Drafting legislation is sometimes compared to making sausage. It’s not a pretty process. Yet the end result can be productive if not delicious. It depends in large part on what is stuffed into the casing.
The House Financial Services Committee is in the process of grinding sausage – this month they are marking up legislation dealing with anonymous shell companies and other anti-money laundering and counter-terrorist finance controls.
The process has included a number of compromises and watered-down ingredients. Unfortunately, there is now a very real chance that the most important feature – a commonsense proposal to control anonymous shell companies by mandating the disclosure of beneficial ownership information – may be stripped entirely, leaving a proposed bill that would be worse than the status quo.
And, while the intricacies of the legislative process might not be palatable for many, in this case the process affects us all.
Outside of crimes of passion (for example, murder committed in a jealous rage), criminals, kleptocrats, and other bad actors are typically motivated by greed. This greed affects us all. Ongoing opioid, methamphetamine and cocaine epidemics are devastating families and whole communities. Gang violence, financial fraud, fraud in government contracting, corruption, internet scams, identity theft and other crimes affect our daily lives.
And, the range and magnitude of the kind of organized criminal activity that generates these illicit proceeds are increasing. For example, intellectual property rights violations, human trafficking and environmental degradation are all unfortunate manifestations of this same greed.
Lastly, terror finance — a corollary of money laundering — and sanctions-busting threaten national security, and rely on the same schemes to move money undetected as these other players do.
Money laundering is an essential component of all these activities. It enables greed because it turns criminal proceeds into seemingly clean money that can be freely spent.
An all-too-common component of money laundering is the use of anonymous shell companies. Smart criminals try to hide, launder or obscure the source of money or those that are involved with the criminal activity. They make use of anonymous business structures that are perfect for layering or complicating the money and ownership trail.
Unfortunately, the United States is the easiest place in the world to set up an anonymous shell company. It can be done online in a few minutes and for minimal cost, with no requirement that those who actually own or control the company disclose their ownership. Shell companies can also be registered to someone who provides his or her identity for a fee, known as a nominee, who can be a lawyer, accountant, another person connected to the real owner, or even another company or trust. As a former Treasury special agent, I can attest that the establishment of multiple “layers” where the true beneficiary is not known makes it extremely difficult to follow the criminal money trail.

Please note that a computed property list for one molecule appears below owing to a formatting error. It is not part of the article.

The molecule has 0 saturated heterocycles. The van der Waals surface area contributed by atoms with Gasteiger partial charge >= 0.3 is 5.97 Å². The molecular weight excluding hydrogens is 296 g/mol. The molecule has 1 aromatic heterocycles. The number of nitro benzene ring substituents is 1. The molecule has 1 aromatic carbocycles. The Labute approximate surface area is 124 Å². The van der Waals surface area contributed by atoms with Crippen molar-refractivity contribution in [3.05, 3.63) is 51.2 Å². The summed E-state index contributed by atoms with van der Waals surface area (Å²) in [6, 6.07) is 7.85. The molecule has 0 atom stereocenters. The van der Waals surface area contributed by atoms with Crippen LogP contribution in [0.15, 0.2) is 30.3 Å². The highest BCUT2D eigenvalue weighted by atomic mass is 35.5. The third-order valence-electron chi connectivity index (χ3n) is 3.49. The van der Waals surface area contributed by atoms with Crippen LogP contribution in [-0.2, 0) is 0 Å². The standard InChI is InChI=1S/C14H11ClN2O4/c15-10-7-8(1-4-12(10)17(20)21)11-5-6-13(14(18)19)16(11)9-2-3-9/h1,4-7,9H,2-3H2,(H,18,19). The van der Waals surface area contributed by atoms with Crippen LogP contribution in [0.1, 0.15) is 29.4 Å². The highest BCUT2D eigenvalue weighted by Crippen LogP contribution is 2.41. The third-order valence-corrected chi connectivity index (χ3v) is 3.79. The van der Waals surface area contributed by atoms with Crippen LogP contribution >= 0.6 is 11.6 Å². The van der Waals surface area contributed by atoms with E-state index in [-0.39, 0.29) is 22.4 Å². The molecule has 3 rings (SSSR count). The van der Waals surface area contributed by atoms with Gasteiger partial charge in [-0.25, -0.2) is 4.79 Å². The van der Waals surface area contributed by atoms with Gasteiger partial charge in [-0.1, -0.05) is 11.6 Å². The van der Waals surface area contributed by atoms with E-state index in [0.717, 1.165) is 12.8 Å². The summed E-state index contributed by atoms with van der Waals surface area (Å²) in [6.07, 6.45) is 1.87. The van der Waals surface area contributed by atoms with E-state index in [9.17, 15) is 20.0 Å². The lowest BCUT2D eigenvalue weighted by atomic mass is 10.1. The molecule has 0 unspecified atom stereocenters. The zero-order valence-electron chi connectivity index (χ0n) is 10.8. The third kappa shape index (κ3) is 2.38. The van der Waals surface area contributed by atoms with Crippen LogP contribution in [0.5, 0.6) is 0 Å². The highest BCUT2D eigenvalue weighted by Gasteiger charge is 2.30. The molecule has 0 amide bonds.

There are international standards and norms that discourage the formation of anonymous shell companies. But we are the world’s worse violator of these standards. Moreover, the United States has been consistently criticized for its hypocrisy. We tell others to clean up their act regarding money laundering and terror finance while our policies on anonymous shell companies facilitate the very activities we criticize.
Fortunately, over the last few years, broad bipartisan support for comprehensive anti-money laundering and counter terrorism financing reforms has grown. Associations representing credit unions, small banks, large banks and other financial institutions have all indicated support for legislation to require the collection of beneficial ownership information. Realtor associations, CEOs of multinational corporations and small business trade associations have as well. Faith-based coalitions, police organizations and prosecutors, scholars at conservative and liberal think tanks, legal scholars, veterans and civilian national security experts have all weighed in to support a national standard for collecting beneficial ownership information because they know it is needed.
Policymaking is often the art of compromise. But the end result still has to have real impact. That’s why it’s deeply concerning that lawmakers are considering leaving out this key component due to pressure from lobbyists and vested interests. Without this measure, the remaining package may actually make money laundering and terror finance easier by weakening the current money laundering laws. That’s not compromise — that’s capitulation.
This is moment the best chance we have ever had of lifting the veil of secrecy that is used to hide assets, launder money, and move suspect funds. It is time to take meaningful action against criminal activity that directly affects the American people.
Let’s hope the sausage-makers use the very best ingredients.
John A. Cassara is a former U.S. intelligence officer and Treasury special agent who has written four books on money laundering and terror finance.
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